Let’s have a ‘sex KiKi’



coriama couture (pictured) hosts monthly “sex KiKis,” events in which attendees can embrace what femininity means to them in relation to the month’s theme. 

By Arts & Culture Reporter

Discussions on topics like “platonic touch” and what that means to each person present fuel monthly “sex KiKis.”

Hosted by creator coriama couture, the meetups help attendees embrace and discuss the intersections of sexuality, femininity and being a person of color.

coriama couture started the sex KiKis in early 2014 to foster a space where femininity could be expressed regardless of gender identity. The sex KiKi podcasts began in January 2016 to help attendees and couture reflect on the time they spent together. Each meetup is hosted in a different location, and the address is given only to the people who RSVP, couture said. 

The theme for March’s sex KiKi was “platonic touch” and what that meant to people, couture said. couture does not disclose the theme of a month’s sex KiKi prior to the event and only tells attendees the theme after everyone has agreed to the required rules for the session. 

The sex KiKis have five golden rules: disagreements are OK; the room does not have ears, meaning everything said is confidential; have an open mind; step up and step back, encourage more people to speak and let others speak; and “don’t yuck a yum,” meaning do not disrespect someone’s preference.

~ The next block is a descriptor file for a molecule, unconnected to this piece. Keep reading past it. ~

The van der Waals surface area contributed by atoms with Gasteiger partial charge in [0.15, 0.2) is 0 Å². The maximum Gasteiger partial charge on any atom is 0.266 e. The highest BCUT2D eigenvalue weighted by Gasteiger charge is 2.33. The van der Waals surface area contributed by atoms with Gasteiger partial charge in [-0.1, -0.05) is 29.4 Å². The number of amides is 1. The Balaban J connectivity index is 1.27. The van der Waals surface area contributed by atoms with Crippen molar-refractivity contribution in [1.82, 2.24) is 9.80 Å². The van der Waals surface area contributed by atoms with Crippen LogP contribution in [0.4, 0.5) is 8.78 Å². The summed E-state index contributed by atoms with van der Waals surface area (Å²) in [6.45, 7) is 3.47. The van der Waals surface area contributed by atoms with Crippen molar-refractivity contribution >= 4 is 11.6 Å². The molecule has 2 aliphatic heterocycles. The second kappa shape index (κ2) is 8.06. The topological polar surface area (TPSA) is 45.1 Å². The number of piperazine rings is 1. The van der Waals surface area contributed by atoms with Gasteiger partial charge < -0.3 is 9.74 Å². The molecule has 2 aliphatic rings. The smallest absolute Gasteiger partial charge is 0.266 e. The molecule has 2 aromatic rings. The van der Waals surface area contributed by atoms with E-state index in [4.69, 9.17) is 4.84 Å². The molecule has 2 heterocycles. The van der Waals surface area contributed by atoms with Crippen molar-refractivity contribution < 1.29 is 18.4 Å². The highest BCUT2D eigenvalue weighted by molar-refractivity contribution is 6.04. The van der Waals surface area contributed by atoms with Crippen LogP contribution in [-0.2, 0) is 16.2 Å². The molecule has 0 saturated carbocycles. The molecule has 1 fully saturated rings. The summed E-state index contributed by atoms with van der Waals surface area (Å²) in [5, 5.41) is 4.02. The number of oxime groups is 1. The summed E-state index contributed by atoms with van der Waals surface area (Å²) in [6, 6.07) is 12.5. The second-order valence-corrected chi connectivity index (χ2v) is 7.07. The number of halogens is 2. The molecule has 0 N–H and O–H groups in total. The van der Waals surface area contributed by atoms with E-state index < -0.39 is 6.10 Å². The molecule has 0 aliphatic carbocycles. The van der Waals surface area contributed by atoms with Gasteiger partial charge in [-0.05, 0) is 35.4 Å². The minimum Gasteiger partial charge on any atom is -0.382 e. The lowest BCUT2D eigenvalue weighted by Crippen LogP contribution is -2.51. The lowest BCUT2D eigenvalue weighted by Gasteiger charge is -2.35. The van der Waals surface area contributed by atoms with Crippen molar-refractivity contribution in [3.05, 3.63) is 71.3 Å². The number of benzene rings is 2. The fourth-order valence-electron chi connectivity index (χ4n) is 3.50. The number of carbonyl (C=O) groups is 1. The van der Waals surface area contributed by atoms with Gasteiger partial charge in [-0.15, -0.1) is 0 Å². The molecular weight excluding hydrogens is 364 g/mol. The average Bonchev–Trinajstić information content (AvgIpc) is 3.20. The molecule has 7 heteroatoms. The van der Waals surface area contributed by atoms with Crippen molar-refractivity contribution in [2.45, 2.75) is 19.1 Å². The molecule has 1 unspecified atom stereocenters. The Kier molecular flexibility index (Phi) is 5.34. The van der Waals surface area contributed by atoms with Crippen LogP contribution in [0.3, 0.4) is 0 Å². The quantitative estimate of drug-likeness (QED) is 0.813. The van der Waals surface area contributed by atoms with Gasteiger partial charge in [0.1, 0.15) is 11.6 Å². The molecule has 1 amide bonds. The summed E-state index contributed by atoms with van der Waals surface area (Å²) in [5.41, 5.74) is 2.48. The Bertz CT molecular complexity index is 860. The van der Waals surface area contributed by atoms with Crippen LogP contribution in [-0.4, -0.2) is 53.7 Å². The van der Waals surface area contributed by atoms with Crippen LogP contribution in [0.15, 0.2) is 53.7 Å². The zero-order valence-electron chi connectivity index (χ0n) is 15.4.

“We started with talking about platonic touch and then paired up,” couture said. “We did fist bumps, hugs [and] kisses, and after each level, we reflected on how we felt about it.”

Each “platonic touch” was timed for 20 seconds, and couture said if anyone felt uncomfortable with any of the exercises at the sex KiKis, they were free to leave without being judged.

couture works with Caprice Dominique, owner of Elaine Madeline Beauty Studio, 233 E. Erie St., as an aesthetician, specializing in brows, facials and waxing, to help people learn to appreciate and value their own beauty. The studio’s grand opening was April 9.

“[At the beauty studio], I’m just cultivating that healing space, especially for feminine, femme-identified people to have a space to breathe easy and relax,” couture said.

Dominique, who has known couture for many years, has also attended one of her sex KiKis.

“[The sex KiKi] was very eye-opening because some of the lingo I had no idea about, and seeing people’s opinions on different topics I found fascinating,” Dominique said.

In October 2015, couture starred in a short teaser video to promote the “Searching for Isabelle” film project about black female identity.

“‘Searching for Isabelle’ is creating space for people to see the dimensions of black female identity and what it means to be taken or to disappear and what that means for the family or the community in connection with the person,” couture said.

Stephanie Jeter—writer, editor and producer of “Searching for Isabelle” and the promotional videos—said she has attended a couple of couture’s sex KiKis in the past and enjoyed the open and honest experience.

“[couture] sets a good precedent in the beginning of each session, where people can relax, so whatever they’re saying is in confidence, and they can be very open about their personal experiences,” Jeter said.

couture said while past sex KiKis have been playful with their themes, she wants April’s event to have a more serious tone to help people who need that kind of environment.

“[The sex KiKis] give people the opportunity to really process and maybe break through some uncomfortable topics and see how through discomfort we can create value,” couture said.

Sex KiKi podcasts, as well as information about future sex KiKis, are available at coriamacouture.com.